Social media can be a powerful marketing tool for developing your business. And if your marketing budget is limited, as it is for most small businesses, organic social media content is a great way to get your business in front of your audience. If you own a small business, figuring out how to market yourself on social media can be daunting. What platforms should you use? What should you post? How often? Why is no one engaging? Social media is a critical part of any marketing plan, so if you’re new to social media, having a game plan is important.
Set Reasonable Goals: Contrary to popular belief, growing engaged followership doesn’t happen overnight. It takes time to organically grow your social media following. It takes even longer to monetize your following once you have them. If you’re expecting to start a Twitter account tomorrow and start making revenue from your followers in a few months, you may need to adjust your goals. It takes time to build enough trust with your audience that they’ll purchase from you. It’s important to set realistic metrics and goals as you build your following and leave room for trial and error as you find what works for your audience.
Post consistently: In addition to setting reasonable goals, it’s important to be consistent. It’s not uncommon for small businesses to quit posting when they don’t see results right away. Posting good content consistently is the best way to grow your following. If you post inconsistently or whenever the mood strikes, you’ll have a hard time building a following.
Tailor content for the channel: A common mistake of people new to social media management is to copy and paste the same content to every channel. Each channel has its own requirements for posts. For example, Twitter will only allow you to post 280 characters per post and Instagram has specific sizing and timing requirements for photos and videos. Understanding the nuances of each platform and adapting your content accordingly is a crucial part of social media management.
Plan ahead: The best way to approach social media management is to build a content calendar and plan what you want to post ahead of time. Planning ahead of time helps you post consistently and allows you to coordinate social media with other marketing activities, like product launches or sales.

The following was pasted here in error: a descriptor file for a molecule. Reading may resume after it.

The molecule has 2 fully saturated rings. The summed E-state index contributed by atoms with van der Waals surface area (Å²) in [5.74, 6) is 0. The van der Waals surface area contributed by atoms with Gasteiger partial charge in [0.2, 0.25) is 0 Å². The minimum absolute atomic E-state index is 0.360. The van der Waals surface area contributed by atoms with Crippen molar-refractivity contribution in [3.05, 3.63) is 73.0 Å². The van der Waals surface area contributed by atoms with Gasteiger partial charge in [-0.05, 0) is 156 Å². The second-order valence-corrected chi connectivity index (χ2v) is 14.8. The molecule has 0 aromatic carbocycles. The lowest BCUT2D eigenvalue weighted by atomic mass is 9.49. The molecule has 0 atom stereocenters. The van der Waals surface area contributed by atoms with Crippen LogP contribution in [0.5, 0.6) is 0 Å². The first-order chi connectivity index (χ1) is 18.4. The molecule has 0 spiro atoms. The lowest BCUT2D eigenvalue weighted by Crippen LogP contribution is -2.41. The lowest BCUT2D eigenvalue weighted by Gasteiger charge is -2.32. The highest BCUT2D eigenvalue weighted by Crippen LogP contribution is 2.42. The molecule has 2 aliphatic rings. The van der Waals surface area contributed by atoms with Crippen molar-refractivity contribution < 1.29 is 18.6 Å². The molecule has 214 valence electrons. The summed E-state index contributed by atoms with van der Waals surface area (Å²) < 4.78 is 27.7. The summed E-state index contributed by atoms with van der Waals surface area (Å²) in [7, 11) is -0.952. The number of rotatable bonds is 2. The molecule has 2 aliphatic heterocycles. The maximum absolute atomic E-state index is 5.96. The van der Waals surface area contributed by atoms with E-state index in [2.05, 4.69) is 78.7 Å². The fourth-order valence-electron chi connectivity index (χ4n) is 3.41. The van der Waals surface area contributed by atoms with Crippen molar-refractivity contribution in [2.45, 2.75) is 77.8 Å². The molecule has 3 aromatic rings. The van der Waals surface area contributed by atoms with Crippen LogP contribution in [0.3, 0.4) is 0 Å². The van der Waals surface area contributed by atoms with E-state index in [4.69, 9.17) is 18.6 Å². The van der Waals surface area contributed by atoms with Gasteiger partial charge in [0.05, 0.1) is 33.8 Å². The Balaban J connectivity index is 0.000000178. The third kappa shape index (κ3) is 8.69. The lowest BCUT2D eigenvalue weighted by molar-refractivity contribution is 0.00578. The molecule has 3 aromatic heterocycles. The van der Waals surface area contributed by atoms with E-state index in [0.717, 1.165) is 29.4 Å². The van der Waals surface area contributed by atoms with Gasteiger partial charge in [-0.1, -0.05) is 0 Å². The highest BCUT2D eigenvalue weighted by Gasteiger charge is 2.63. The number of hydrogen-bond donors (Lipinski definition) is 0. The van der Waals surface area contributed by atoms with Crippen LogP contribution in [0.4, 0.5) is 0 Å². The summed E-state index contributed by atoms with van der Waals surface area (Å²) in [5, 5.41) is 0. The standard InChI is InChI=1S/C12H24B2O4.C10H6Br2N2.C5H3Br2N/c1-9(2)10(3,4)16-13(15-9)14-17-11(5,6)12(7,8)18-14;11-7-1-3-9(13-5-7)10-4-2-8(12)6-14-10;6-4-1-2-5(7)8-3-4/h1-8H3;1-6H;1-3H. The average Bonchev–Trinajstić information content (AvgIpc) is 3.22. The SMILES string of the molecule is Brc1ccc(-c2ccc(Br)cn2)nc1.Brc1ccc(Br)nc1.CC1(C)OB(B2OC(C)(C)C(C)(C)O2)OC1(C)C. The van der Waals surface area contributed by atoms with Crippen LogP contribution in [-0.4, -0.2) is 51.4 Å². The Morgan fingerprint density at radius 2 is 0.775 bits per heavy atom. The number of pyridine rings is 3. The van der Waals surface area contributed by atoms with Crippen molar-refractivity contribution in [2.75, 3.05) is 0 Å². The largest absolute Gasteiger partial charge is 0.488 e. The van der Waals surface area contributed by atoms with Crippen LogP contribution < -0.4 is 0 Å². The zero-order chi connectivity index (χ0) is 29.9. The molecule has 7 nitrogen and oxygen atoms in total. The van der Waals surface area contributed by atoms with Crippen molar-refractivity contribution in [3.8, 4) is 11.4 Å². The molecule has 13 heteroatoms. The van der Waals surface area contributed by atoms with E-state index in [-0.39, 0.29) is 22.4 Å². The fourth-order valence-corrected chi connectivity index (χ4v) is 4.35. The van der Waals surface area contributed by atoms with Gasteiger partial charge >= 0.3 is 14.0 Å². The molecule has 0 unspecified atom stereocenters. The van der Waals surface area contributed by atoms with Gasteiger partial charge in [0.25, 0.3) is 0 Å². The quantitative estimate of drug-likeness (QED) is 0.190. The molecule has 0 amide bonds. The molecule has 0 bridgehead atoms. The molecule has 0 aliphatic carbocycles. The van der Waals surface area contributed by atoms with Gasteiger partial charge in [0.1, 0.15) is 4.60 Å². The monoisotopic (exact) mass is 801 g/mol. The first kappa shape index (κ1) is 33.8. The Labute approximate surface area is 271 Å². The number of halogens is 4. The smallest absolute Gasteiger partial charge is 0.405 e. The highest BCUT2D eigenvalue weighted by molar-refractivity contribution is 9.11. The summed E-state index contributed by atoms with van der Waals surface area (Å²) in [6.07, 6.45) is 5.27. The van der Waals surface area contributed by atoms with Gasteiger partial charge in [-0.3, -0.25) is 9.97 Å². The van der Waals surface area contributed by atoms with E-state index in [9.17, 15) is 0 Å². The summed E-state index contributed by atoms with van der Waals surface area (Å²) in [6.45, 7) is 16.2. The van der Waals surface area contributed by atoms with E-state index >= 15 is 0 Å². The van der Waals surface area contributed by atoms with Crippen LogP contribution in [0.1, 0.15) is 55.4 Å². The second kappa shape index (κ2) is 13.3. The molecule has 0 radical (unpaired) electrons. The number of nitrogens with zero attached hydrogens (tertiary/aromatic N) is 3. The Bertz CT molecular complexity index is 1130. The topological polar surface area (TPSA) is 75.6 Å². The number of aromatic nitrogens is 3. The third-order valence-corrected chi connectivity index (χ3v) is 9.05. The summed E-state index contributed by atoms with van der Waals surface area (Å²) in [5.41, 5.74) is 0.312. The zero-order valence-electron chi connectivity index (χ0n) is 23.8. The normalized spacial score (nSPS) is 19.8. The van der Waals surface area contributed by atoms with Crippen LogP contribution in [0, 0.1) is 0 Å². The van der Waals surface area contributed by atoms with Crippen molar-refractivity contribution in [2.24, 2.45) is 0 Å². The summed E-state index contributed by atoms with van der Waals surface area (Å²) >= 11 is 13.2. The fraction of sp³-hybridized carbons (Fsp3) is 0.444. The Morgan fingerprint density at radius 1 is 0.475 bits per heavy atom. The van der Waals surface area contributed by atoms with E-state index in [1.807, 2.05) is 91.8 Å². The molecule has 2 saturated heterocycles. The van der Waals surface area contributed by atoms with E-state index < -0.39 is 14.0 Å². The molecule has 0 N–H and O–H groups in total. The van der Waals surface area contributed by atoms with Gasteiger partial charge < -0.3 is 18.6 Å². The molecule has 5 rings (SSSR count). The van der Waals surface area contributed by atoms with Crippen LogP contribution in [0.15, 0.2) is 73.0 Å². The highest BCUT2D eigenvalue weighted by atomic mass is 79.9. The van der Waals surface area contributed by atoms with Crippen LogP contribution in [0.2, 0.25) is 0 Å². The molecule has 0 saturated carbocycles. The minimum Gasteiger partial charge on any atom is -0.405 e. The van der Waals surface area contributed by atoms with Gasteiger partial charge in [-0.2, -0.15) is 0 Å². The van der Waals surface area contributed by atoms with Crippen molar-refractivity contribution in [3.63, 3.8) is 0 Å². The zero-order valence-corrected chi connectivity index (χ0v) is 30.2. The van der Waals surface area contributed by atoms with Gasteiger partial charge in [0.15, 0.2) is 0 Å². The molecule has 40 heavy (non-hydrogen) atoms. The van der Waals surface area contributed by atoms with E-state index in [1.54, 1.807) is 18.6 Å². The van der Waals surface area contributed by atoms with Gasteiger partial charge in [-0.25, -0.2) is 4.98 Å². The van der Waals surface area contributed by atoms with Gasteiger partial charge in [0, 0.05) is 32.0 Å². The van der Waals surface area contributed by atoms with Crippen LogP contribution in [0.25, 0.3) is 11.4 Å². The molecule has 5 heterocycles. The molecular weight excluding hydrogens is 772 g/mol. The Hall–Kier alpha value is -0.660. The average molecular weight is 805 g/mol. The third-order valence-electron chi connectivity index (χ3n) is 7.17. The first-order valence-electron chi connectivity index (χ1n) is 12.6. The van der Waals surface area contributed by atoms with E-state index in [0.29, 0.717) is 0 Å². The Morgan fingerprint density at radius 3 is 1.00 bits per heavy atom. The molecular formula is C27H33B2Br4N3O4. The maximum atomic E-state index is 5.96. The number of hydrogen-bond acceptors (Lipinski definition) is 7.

Understand your audience: Not every business has the same audience and not every audience is on every channel. For example, if your ideal customer is men aged 40-60, the likelihood that they’ll be on Tik Tok is low. Knowing where your audience hangs out online will increase the likelihood that they lay eyes on the content you spend so much time creating.
Repurpose your content: One of the things that prevent most businesses from consistently posting content is lack of time. As a business owner, you likely wear a lot of hats, and growing your social media channels organically can fall lower on your list of priorities. It’s important to remember that it’s OK to repurpose content. If you created a blog post, take the highlights and turn them into a graphic to share on social. If you host a webinar, take a few points and make a recap video. Every idea doesn’t have to be a novelty. Repurposing content from other marketing activities is a valid way to fill your social media calendar.
Social media management doesn’t have to be hard. If you manage your expectations, create thoughtful content, and post consistently, you can start growing your channel with quality leads who can eventually become loyal customers. Learn more about social media marketing on our blog or through IAW’s weekly events!
For a great example of a business owner rocking social media marketing, check out IAW member Ashley Hart! She co-founded She Plays in 2019 and, since then, now has a profile on every major social media platform you can think of including a podcast. Check her business out and give it a follow!